Where can I find this information in the Act?

See sections 53–60 of the Act.

Family Violence Safety Notices

In circumstances where there has been an incident involving family violence and the police have attended the incident, if the responding police officer believes that the affected family member is in immediate need of protection, that police officer can apply for a family violence safety notice until an FVO can be decided by the court. A family violence safety notice may contain the same conditions as in an FVO. It remains in force until the first mention date of the application for the FVO, at which time the court may consider whether to make an interim order until a final order can be decided upon.

A family violence safety notice is taken to be an application for an FVO.

Where can I find this information in the Act?

See sections 24–39 of the Act.

1.8. What if a person breaks the conditions of an FVO by engaging in technology-facilitated stalking or abuse?

When a person does not obey the conditions of an FVO, this is called a breach or contravention of the FVO.

Contravention

It is an offence to contravene an FVO or a family violence safety notice. The penalty is a maximum of two years in jail or a maximum fine of 240 penalty units or both.

Contravention with intent to cause physical or mental harm

If a person contravenes an FVO with the intention to cause physical or mental harm to the protected person, it is a more serious offence with a penalty of a maximum of five years in jail or a maximum fine of 600 penalty units or both.

Mental harm includes psychological harm and suicidal thoughts.

Examples of contravening actions that can cause mental harm to a protected person:

  • showing intimate pictures of the protected person to family/friends/workplace
  • uploading intimate pictures of the protected person on the internet, including social media websites
  • sending death threats to the protected person through text message, email, social media

Persistent contravention

Lastly, it is an offence for a person to persistently contravene an FVO or a family violence safety notice. The penalty is a maximum of five years in jail or a maximum fine of 600 penalty units or both.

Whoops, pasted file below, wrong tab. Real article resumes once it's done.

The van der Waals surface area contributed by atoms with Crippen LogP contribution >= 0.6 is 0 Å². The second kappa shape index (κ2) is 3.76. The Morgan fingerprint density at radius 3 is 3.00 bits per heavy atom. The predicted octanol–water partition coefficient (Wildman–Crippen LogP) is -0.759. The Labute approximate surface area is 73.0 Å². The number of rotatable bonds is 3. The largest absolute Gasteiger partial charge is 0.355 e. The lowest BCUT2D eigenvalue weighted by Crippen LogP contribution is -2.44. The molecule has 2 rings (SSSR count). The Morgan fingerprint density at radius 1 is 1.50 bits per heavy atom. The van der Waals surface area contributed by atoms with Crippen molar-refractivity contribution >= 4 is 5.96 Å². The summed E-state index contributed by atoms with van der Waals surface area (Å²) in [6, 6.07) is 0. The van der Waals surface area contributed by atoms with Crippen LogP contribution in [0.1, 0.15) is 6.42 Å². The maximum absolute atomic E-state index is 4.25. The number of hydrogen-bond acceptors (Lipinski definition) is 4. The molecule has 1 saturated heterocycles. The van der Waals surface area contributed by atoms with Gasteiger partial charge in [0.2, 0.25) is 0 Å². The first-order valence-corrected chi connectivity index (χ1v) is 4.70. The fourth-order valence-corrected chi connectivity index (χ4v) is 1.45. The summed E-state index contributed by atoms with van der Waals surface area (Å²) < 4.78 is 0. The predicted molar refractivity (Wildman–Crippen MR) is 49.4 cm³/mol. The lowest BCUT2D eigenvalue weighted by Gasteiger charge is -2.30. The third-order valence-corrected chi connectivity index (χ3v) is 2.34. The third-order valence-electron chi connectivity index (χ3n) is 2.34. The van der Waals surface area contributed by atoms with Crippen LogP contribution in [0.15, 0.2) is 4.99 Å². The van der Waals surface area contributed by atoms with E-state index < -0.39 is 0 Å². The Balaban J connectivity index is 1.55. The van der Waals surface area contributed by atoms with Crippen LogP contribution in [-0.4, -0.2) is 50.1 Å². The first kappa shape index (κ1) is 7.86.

A person consistently breaches an FVO or a family violence safety notice if, on three or more occasions in the last 28 days, the person has engaged in conduct that would constitute a contravention of an FVO or a family violence safety notice.

In Victoria, if a protected person encourages, permits or authorises a respondent to engage in behaviour that contravenes the FVO or family violence safety notice, the protected person will not have committed an offence. For example, it is not an offence if:

  • he protected person invites or allows the respondent to have access to the residence or another place in contravention of the family violence intervention order or family violence safety notice.
  • the protected person allows the respondent to spend time with the protected person or a child of the respondent or protected person in contravention of the order or notice.
Where can I find this information in the Act?

See section 37–37A (family violence safety notice) and sections 123–125A of the Act.

1.9. Can police get involved if a family member engages in technology-facilitated stalking or abuse?

Certain conduct in relation to technology-facilitated stalking or abuse may constitute a criminal offence, which police can investigate and, if there is sufficient evidence, charge and prosecute. Please see the Legal Guide on Relevant Criminal Offences.

1.10. How can a person apply for an FVO?

A person can apply for an FVO, in person, at the Magistrates Court of Victoria. Ask to speak with the family violence registrar, who will ask some questions and provide an application form.